Propaganda & Mass Persuasion: Imperialism and the White Man's Burden

Sunday, February 11, 2007

Imperialism and the White Man's Burden



"Take up the White Man's burden-
Send forth the best ye breed-
Go bind your sons to exile
To serve your captives' need;
To wait in heavy harness
On fluttered folk and wild-
Your new-caught, sullen peoples,
Half devil and half child..."

Rudyard Kipling, 1899

The poet Rudyard Kipling was expressing the racist ideology of the "white man's burden" which was used to support the imperialistic thrust of the United States during the Spanish American War of 1898. The idea was that the inhabitants of the new colonies, the "half devil and half child," in this case, the Philippinos, needed the help and mothering of the wiser protector/mother, the United States. This was really just a rationalization for American imperialism.

The thinking behind the "white man's burden" is, by no means, an ideology of the past. Most times that the United States makes a move internationally, whether it be Viet Nam in the 1960s-70s, or Iraq in the present day, the move is backed up by the thinking of the "white man's burden." The United States takes on the role of the wise mother taking charge of her foolish ducklings, who are in need of some solid disciplining. The problem for the mother is that the ducklings often don't want to tow the line.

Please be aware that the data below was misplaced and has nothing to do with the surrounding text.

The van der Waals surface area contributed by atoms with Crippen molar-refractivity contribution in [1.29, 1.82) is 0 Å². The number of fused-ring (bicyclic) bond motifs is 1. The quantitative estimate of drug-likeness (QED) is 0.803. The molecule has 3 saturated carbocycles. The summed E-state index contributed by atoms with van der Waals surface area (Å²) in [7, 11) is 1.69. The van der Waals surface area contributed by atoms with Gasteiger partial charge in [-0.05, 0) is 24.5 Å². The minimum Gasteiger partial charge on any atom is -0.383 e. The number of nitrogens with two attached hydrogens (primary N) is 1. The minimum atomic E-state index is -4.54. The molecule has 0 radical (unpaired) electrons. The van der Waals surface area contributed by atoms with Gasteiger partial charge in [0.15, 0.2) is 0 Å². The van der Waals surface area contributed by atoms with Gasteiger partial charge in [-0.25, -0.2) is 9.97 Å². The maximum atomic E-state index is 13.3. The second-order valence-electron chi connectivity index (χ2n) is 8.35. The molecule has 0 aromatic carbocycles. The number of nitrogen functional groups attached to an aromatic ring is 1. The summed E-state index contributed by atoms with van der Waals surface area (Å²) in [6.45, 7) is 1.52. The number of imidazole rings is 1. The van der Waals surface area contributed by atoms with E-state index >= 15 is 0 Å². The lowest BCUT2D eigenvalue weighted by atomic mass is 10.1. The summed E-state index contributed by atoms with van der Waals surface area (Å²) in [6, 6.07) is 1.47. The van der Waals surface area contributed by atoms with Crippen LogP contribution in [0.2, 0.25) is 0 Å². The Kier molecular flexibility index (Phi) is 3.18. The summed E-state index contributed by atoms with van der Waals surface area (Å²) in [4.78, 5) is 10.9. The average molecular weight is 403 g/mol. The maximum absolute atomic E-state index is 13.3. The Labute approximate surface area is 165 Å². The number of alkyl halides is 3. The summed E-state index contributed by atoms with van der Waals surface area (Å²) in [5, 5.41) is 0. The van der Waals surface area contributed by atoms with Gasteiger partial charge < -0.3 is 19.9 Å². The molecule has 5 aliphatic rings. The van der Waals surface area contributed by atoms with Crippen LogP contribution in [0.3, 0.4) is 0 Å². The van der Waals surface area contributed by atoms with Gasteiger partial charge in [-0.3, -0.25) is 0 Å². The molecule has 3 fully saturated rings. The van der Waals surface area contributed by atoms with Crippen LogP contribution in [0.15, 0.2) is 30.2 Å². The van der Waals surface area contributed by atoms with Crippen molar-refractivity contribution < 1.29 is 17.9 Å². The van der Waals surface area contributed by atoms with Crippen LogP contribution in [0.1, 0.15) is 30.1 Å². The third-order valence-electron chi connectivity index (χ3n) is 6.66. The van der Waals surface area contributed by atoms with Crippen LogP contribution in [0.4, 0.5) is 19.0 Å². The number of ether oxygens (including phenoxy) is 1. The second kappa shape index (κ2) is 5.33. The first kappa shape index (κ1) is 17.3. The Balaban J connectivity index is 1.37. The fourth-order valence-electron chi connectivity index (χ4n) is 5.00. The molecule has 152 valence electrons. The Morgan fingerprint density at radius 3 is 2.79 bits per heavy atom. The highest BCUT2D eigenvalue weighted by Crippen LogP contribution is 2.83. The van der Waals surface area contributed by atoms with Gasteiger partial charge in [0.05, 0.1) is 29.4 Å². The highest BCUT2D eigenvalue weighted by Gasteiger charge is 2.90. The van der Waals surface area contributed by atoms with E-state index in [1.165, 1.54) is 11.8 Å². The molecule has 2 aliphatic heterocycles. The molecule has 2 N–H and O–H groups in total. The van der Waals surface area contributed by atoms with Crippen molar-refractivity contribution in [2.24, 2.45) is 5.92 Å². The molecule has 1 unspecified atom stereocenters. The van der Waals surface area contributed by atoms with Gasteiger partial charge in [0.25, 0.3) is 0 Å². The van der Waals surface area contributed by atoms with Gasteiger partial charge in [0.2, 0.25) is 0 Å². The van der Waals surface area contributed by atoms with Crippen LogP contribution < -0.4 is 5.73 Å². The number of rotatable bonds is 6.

1 Comments:

Blogger A. Mattson said...

A great post. Good, substantive discussion.

Kipling's poem is a warning to the American population about the responsiblities and price of empire. He believed that the American public did not understand what they were getting involved in by acquiring these distant lands from Spain. The paternalist racism of this poem expresses European attitudes towards the colonial populations. Ideas about racial superiority were an important part of American propaganda for and against the war.

2/15/2007 12:00 AM  

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